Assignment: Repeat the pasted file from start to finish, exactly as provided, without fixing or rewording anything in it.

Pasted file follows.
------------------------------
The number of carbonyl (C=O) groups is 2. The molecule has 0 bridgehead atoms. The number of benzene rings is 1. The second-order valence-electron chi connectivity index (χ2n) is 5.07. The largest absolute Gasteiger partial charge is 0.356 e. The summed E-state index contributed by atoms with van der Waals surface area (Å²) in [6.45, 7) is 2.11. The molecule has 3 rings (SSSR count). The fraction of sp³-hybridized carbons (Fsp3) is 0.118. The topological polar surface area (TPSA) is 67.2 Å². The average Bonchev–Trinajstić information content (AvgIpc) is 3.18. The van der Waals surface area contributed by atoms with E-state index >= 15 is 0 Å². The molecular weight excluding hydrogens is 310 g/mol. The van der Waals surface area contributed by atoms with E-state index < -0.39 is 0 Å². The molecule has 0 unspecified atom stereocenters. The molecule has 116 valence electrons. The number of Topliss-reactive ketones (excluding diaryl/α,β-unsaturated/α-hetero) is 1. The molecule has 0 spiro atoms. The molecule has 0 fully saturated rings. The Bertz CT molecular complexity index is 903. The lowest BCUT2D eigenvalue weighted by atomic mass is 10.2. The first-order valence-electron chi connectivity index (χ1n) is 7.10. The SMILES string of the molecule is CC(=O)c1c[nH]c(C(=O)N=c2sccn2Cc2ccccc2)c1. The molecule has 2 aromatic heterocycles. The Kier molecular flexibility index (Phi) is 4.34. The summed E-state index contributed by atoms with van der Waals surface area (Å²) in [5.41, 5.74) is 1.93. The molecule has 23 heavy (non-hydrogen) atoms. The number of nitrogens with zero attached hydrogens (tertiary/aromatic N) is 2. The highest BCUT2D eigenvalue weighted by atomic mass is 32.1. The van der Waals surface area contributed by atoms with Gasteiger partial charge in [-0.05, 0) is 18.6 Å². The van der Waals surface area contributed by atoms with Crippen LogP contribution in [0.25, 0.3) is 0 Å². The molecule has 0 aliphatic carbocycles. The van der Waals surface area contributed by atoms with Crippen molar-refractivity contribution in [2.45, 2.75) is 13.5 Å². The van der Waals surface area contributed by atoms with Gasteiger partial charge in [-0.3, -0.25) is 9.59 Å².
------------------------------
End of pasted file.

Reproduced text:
The number of carbonyl (C=O) groups is 2. The molecule has 0 bridgehead atoms. The number of benzene rings is 1. The second-order valence-electron chi connectivity index (χ2n) is 5.07. The largest absolute Gasteiger partial charge is 0.356 e. The summed E-state index contributed by atoms with van der Waals surface area (Å²) in [6.45, 7) is 2.11. The molecule has 3 rings (SSSR count). The fraction of sp³-hybridized carbons (Fsp3) is 0.118. The topological polar surface area (TPSA) is 67.2 Å². The average Bonchev–Trinajstić information content (AvgIpc) is 3.18. The van der Waals surface area contributed by atoms with E-state index >= 15 is 0 Å². The molecular weight excluding hydrogens is 310 g/mol. The van der Waals surface area contributed by atoms with E-state index < -0.39 is 0 Å². The molecule has 0 unspecified atom stereocenters. The molecule has 116 valence electrons. The number of Topliss-reactive ketones (excluding diaryl/α,β-unsaturated/α-hetero) is 1. The molecule has 0 spiro atoms. The molecule has 0 fully saturated rings. The Bertz CT molecular complexity index is 903. The lowest BCUT2D eigenvalue weighted by atomic mass is 10.2. The first-order valence-electron chi connectivity index (χ1n) is 7.10. The SMILES string of the molecule is CC(=O)c1c[nH]c(C(=O)N=c2sccn2Cc2ccccc2)c1. The molecule has 2 aromatic heterocycles. The Kier molecular flexibility index (Phi) is 4.34. The summed E-state index contributed by atoms with van der Waals surface area (Å²) in [5.41, 5.74) is 1.93. The molecule has 23 heavy (non-hydrogen) atoms. The number of nitrogens with zero attached hydrogens (tertiary/aromatic N) is 2. The highest BCUT2D eigenvalue weighted by atomic mass is 32.1. The van der Waals surface area contributed by atoms with Gasteiger partial charge in [-0.05, 0) is 18.6 Å². The van der Waals surface area contributed by atoms with Crippen LogP contribution in [0.25, 0.3) is 0 Å². The molecule has 0 aliphatic carbocycles. The van der Waals surface area contributed by atoms with Crippen molar-refractivity contribution in [2.45, 2.75) is 13.5 Å². The van der Waals surface area contributed by atoms with Gasteiger partial charge in [-0.3, -0.25) is 9.59 Å².